Air India Flight 182 was a flight that flew on a Toronto Pearson International Airport, Mississauga, Ontario - Montreal-Mirabel International Airport, Montreal, Quebec - London Heathrow Airport, London - Indira Gandhi International Airport, Delhi - Sahar International Airport (now Chatrapati Shivaji International Airport), Bombay (now Mumbai) route. The flight was bombed on the Montreal to London leg on June 23, 1985, killing all on board.
|Table of contents|
2 Soon after the Narita and Flight 182 bombings
3 The trial today
4 See Also
5 External Links
The bomb brothers
On June 22, 1985, at 1330 Greenwich Mean Time, a man named Mr. Singh calls Canadian Pacific Airlines reservations to book a flight from Vancouver International Airport in Vancouver, British Columbia to Toronto, Ontario. He wants his suitcase transferred to Flight 182. The agents, who had booked him as unconfirmed, first refuse to interline the baggage, but they later relent.
At 1550 GMT, Mr. Singh checked into Vancouver for CP Air Flight 60 to Toronto. An agent named Jeannie Adams checked in a piece of luggage bound for the Air India flight.
At 1618, the CP Air flight to Toronto departed without Mr. Singh.
It is unknown when a man named L. Singh checked in Vancouver into CP Air Flight 3 to New Tokyo International Airport in Narita, Japan, near Tokyo. Jeannie Adams also checked in his bag. His bag was directed to Air India Flight 301, which flew from Narita to Don Muang International Airport in Bangkok, Thailand. L. Singh is assigned seat 38H.
At 2022 GMT, CP Air Flight 60 arrived in Toronto 12 minutes late. Some of the passengers and baggage, including the bag Mr. Singh checked in, are transferred to the Air India flight. Other passengers and baggage come from Air Canada Flight 136, which also came from Vancouver.
At 0015 GMT on June 23, 1985, Air India Flight 182 departed Toronto for Montreal Mirabel 1 Hour and 40 Minutes late. The aircraft was late as a "5th pod", or a spare engine was installed below the left wing. The defective engine was being flown with Flight 182 to India for repairs.
Air India Flight 182 arrived at Mirabel at 0100 GMT.
At 0541, Empress of Australia, flying route CP Air 3 arrived at Tokyo 14 minutes early. The luggage that came from CP Air 3 exploded as it was being transferred to Air India Flight 301, killing two of the baggage handlers in Narita and injuring four other people.
At 715 GMT, Air India Flight 182, which had departed Mirabel bound for London, disappeared. Air traffic controllers at Shannon International Airport in Shannon, Ireland heard a cackling sound before the plane vanished.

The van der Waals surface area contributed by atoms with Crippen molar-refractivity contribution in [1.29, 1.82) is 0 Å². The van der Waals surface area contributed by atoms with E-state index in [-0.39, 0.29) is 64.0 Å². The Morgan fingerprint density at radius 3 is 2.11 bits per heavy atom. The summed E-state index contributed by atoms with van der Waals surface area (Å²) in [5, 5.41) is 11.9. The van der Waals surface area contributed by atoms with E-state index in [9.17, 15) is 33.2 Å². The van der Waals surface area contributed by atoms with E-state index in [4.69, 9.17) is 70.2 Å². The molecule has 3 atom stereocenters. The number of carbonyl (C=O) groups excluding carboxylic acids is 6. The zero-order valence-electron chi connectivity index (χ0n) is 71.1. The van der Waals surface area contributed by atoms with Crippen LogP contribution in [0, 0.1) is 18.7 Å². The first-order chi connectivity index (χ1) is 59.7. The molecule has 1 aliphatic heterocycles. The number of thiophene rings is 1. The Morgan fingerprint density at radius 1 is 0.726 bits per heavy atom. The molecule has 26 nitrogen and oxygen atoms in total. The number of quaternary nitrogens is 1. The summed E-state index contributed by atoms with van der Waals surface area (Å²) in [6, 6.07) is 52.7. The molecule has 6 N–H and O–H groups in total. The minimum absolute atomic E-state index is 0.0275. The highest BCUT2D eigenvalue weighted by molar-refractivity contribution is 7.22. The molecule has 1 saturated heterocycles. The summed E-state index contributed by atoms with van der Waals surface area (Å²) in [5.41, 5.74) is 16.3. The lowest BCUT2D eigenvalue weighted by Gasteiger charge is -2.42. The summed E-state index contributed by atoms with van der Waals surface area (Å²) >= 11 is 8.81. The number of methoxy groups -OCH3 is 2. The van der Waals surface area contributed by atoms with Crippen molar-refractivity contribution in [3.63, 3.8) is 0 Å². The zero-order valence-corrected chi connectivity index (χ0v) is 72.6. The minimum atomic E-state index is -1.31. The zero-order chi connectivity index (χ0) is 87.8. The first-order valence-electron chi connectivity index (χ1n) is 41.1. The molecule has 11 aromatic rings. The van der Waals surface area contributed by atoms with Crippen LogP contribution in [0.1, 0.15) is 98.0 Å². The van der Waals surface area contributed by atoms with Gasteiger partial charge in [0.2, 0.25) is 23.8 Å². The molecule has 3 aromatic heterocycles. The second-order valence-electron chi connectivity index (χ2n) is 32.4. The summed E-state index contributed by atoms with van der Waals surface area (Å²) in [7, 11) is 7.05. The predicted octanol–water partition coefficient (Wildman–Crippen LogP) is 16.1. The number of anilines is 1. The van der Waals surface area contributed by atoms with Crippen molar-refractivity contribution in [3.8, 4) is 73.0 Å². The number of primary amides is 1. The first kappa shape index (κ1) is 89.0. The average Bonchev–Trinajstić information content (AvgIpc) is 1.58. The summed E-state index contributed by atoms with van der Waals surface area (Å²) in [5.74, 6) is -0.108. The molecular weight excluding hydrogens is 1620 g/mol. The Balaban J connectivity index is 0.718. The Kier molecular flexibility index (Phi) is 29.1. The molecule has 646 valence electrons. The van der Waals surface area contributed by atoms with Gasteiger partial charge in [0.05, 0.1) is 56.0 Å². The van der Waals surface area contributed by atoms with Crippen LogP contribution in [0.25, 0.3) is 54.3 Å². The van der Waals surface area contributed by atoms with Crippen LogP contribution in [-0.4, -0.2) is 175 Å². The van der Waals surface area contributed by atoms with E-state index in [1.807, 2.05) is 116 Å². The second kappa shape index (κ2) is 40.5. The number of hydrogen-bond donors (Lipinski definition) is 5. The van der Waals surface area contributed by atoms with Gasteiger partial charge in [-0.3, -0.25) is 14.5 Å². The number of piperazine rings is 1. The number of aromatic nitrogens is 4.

The second piece of baggage, a dark-brown, hard sided Samsonite suitcase wound up on Flight 182 and came with it when it departed Toronto. The bomb inside detonated in the forward cargo hold, 55 minutes after the Narita bomb went off, at 715 GMT. VT-EFO, nicknamed Kanishka, a Boeing 747-237B on the route was blown up mid-flight in a terrorist attack led by Sikh nationalists at flight level FL310. The plane was supposed to arrive at 815 GMT.
The bombing killed 307 passengers and 19 flight attendents. The bombing and was the largest terrorist attack ever committed against Canadian citizens. 82 of the dead were minors. 280 of the dead were Canadians. Some of the dead had survived the explosion and the fall from 31,000 feet but drowned in the Atlantic Ocean.
Air India Flight 301 left Narita at 805 GMT and arrived in Thailand unscathed.
Soon after the Narita and Flight 182 bombings
The subsequent Canadian investigation into the attack was notoriously slow, and was dogged by many charges of corruption and incompetence. Only in 2002 did the trial formally begin, and as of this writing is still ongoing.
The main suspect in the bombing was exiled Sihk nationalist leader Talwinder Singh Parmar who had allegedly plotted the attack while living in the Canadian province of British Columbia. He had been under longtime survielance of the Royal Canadian Mounted Police due to suspicious activities.
In 1992, Parmer was killed by police in Punjab, India, and was never formally brought to trial for his role in the 329 deaths.
The trial today
The trial is now currently focusing around Inderjit Singh Reyat who was the alleged bomb-maker of the device that blew up flight 182. In 2003 he pled guilty to the murder of the 329 passengers.